SURFING ON THE TIDE? LEAST-DEVELOPED COUNTRIES TRADE DURING THE GREAT GLOBAL TRANSITION

  • Hubert ESCAITH
  • Bekele TAMENU

Abstract

The rebalancing of global demand towards large emerging countries and the resulting long-lasting cycle of high
international commodity prices had a profound impact on LDC trade. This process contributed to a wider geographical
diversification of LDCs' exports but led also to a greater reliance on those highly priced commodities. LDCs remain
particularly vulnerable to external shocks; the 2008-2009 global crisis and the bumpy transitional recovery that followed
illustrate the fragility of the recent trends. A slowdown in the growth of large emerging countries may end the commodity
"super-cycle", deepening LDCs' structural trade imbalances. In such a perspective, renewed efforts towards extensive
product diversification are called for. Fostering diversification has been supported for many years by preferential market
access to develop and --more recently-- to emerging countries. But preferences alone are not sufficient to improve the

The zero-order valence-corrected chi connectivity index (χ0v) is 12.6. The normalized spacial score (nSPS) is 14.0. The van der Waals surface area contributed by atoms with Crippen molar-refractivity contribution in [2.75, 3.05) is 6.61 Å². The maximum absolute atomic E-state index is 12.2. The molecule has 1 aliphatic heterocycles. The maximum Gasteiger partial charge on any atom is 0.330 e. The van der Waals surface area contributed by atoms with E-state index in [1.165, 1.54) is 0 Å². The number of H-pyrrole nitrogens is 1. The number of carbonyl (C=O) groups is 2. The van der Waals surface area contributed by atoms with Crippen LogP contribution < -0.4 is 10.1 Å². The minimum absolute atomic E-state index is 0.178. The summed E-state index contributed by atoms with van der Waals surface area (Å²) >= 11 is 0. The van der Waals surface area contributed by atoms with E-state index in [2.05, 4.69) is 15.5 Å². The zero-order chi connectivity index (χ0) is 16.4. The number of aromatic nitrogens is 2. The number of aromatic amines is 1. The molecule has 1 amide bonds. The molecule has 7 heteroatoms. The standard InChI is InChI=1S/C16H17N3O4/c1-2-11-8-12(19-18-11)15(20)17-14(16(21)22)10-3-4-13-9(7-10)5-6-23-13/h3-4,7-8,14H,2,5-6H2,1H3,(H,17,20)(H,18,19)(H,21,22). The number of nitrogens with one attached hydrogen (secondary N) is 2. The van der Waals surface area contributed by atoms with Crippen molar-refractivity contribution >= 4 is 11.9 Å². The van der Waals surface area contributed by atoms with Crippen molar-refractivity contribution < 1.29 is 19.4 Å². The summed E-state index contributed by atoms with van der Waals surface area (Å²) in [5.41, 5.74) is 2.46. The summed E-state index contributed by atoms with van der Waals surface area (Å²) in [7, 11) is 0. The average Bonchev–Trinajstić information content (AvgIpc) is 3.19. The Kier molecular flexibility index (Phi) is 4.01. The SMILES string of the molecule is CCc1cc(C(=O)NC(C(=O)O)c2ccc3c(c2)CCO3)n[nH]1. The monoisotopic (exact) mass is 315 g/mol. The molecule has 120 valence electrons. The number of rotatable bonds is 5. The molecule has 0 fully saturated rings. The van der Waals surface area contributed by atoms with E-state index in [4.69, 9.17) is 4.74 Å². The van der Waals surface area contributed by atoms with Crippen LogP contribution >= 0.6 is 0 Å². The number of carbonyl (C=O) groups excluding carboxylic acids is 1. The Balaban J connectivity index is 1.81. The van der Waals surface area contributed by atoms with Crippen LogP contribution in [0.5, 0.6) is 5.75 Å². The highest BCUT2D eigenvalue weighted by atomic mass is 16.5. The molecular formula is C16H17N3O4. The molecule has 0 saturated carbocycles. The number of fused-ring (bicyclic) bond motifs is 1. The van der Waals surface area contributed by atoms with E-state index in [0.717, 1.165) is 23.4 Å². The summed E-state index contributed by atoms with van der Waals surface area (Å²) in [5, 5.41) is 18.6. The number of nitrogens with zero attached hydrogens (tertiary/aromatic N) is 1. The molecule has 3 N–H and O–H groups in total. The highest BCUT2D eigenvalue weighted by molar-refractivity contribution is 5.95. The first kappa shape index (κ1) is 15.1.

supply-side capabilities of most LDCs. The new business models related to global value chains offer new opportunities to
LDCs for export diversification and trade facilitation is one of the key components of this diversification strategy.
Published
2016-10-20
How to Cite
ESCAITH, Hubert ; TAMENU, Bekele . SURFING ON THE TIDE? LEAST-DEVELOPED COUNTRIES TRADE DURING THE GREAT GLOBAL TRANSITION. Theoretical and Practical Research in the Economic Fields, [S.l.], v. 5, n. 1, p. 32-48, oct. 2016. ISSN 2068-7710. Available at: <https://journals.aserspublishing.eu/tpref/article/view/270>. Date accessed: 16 aug. 2022.
Section
Theoretical and Practical Research in the Economic Fields